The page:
All last week, I was in Tokyo, having been invited to be one of the keynote speakers at the International Association of School Librarianship conference, following the translation (and updating) of my last academic book into Japanese. One of the most pleasing, and I guess rather strange, things I saw was when I went into the large lecture room where my talk was to take place. Up on the big screen was my picture and my profile – in Japanese – and it looked like this.

ジェームズ・ヘリング博士(826

情報リテラシーと学校・学校図書館の専門家として知られ、2012年にオーストラリアのチャールズ・スタート大学を退職するまで34年間、英国とオーストラリアの大学で教えてきた。著書は11冊に上る。IASLを含め、世界各地で開催される国際研究大会で発表している。現在、生まれ故郷のスコットランド・ダンバー市のオーラル・ヒストリーの研究に取り組む(2016年に研究成果を出版予定)。サイクリングと現代詩の朗読を熱烈に愛し、世界各地を旅しながら、撮影した写真を自身のブログ(https://jherring.wordpress.com)に毎週投稿している。

いずれの日も日英、英日の同日通訳が入ります。

The conference was very good and very well organised and I went to some interesting papers e.g. on school libraries as learning spaces. I was the last cab off the rank, speaking on Friday morning just before the closing ceremony. There was a packed house and several questions about my talk, which was rewarding.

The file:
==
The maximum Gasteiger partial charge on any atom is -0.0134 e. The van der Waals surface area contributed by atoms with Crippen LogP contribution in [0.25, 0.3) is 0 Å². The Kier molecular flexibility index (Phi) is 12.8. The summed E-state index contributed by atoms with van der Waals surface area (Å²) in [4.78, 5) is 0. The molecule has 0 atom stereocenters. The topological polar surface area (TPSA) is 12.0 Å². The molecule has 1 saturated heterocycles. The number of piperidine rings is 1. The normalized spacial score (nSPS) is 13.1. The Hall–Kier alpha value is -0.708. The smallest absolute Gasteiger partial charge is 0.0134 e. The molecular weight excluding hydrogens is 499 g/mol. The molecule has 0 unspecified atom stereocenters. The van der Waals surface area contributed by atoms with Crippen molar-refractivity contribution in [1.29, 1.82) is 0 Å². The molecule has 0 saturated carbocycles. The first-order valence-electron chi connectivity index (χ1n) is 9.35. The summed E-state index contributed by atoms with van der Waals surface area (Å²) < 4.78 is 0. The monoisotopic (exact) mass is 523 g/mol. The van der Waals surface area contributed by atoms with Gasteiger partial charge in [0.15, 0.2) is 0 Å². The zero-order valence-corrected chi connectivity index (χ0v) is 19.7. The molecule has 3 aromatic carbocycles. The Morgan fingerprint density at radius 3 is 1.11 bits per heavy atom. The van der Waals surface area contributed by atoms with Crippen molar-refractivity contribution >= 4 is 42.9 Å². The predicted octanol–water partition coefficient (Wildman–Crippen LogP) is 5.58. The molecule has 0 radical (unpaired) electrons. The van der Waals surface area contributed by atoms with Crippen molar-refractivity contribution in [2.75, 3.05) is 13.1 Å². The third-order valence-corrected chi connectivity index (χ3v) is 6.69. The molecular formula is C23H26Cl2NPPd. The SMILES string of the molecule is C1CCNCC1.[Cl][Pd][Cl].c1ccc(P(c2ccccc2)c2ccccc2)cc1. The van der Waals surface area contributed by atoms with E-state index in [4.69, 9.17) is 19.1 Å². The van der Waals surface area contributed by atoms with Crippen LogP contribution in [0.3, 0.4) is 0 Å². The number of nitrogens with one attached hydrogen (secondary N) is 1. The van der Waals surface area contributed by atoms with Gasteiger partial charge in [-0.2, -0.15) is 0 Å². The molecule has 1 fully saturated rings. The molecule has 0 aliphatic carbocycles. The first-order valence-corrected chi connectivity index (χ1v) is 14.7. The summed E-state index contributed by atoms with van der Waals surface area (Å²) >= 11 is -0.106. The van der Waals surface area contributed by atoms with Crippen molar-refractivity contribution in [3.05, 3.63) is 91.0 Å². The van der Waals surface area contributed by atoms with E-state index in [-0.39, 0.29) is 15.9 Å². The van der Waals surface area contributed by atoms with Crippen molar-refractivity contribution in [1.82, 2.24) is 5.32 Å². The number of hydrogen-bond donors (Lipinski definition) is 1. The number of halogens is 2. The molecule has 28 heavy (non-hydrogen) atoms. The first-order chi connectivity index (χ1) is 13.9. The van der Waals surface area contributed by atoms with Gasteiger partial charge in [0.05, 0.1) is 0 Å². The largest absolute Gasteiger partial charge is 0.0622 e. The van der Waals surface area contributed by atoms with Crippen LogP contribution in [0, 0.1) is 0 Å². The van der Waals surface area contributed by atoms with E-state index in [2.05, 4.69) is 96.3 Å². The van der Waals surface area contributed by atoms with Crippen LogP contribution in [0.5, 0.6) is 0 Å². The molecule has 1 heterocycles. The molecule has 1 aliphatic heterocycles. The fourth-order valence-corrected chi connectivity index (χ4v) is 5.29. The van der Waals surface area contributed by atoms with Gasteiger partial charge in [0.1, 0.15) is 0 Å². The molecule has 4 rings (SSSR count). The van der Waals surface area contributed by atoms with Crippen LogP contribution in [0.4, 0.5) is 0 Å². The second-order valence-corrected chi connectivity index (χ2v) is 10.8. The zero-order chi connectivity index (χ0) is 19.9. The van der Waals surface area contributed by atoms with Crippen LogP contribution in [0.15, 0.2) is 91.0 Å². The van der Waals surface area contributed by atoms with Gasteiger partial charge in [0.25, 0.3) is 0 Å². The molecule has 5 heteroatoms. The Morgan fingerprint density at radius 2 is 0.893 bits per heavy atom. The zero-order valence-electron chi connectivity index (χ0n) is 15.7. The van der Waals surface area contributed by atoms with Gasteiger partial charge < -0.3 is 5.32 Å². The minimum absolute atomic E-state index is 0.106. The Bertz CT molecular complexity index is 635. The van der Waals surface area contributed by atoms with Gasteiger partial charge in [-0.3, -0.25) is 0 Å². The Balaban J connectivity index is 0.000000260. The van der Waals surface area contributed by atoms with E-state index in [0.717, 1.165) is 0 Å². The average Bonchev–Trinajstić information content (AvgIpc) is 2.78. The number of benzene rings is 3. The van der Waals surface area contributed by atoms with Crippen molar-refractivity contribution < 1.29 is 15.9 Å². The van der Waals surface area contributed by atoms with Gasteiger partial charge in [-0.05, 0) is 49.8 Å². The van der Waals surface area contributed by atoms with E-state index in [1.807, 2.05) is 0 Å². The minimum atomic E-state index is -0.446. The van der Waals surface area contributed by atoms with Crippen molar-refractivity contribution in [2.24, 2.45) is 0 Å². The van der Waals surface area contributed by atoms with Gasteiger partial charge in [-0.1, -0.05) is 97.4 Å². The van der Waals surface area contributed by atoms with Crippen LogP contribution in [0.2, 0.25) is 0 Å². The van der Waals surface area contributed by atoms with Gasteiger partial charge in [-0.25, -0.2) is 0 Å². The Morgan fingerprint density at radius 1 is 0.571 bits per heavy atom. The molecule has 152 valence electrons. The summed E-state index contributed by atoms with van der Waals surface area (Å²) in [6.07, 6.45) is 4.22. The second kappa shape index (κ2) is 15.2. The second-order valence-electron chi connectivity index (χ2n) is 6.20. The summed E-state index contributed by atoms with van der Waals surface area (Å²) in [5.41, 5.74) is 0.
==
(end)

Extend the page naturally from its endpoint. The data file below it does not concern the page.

I did have some time to see some of the sights of Tokyo and my first venture was to the Imperial Palace Gardens (good photos) which was the site of the original Edo Castle, originally built in the 15th century. Part of the castle walls and the moat survive and they are an impressive site as you enter the gardens.

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Walls and moat at the entrance to the Imperial Palace Gardens, Tokyo